The Ontario Cannabis Store (OCS) was the most complained about government organization this past year according to the province’s Ombudsman, as the online-only store “struggled” with delays, delivery problems and customer service issues.

Paul Dube’s annual report documented some of the 2,411 complaints that his office received in the months after cannabis was legalized in Canada — which included a “general dissatisfaction with the province’s rollout of legalized cannabis.”

The Progressive Conservative government scrapped the Liberal government’s plans for provincially-run pot shops and instead opted for an online-only cannabis store with mail delivery service before brick-and-mortar store opened several months later.

The Ombudsman said within three weeks more than 2,100 people from across the province filed complaints about delays in deliveries, lack of communication and “unhelpful and difficult to access” customer service.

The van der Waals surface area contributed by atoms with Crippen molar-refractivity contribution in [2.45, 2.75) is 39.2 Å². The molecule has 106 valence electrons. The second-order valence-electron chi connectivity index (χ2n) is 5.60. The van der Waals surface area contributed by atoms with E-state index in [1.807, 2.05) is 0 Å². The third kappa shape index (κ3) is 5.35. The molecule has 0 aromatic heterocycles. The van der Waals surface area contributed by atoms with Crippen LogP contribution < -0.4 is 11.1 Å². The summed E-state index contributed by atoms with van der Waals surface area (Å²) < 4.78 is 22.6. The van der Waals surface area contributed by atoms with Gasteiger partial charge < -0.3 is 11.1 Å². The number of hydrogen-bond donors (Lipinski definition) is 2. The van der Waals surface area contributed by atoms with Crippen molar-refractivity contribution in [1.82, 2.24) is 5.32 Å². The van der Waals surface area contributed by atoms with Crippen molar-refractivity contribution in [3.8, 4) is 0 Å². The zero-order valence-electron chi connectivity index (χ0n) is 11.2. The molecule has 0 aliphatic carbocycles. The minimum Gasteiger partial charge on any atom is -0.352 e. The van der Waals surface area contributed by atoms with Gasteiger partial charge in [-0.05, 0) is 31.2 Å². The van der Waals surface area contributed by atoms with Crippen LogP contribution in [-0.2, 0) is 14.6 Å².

One OCS customer complained that when their cannabis order had been delivered they opened the box to discover it was empty. The customer said they were instructed to mail the empty box back to the OCS in order to receive a second order, free of charge.

“Faced with the absurdity of having to return an empty box for a refund, he complained to our office,” Dube’s report reads, noting that once the Ombudsman’s office made an inquiry the replacement order was expedited and the customer didn’t have to return the empty box.

Other customers ran into payment issues including double billing and delayed refunds.

The volume of complaints forced the Ombudsman’s office to set up a triage team to prioritize the criticisms and worked with the Ministry of Finance, responsible for the OCS, to fix the issues.

Dube said the OCS thanked his office in December for highlighting and helping to resolve the “vast majority” of complaints.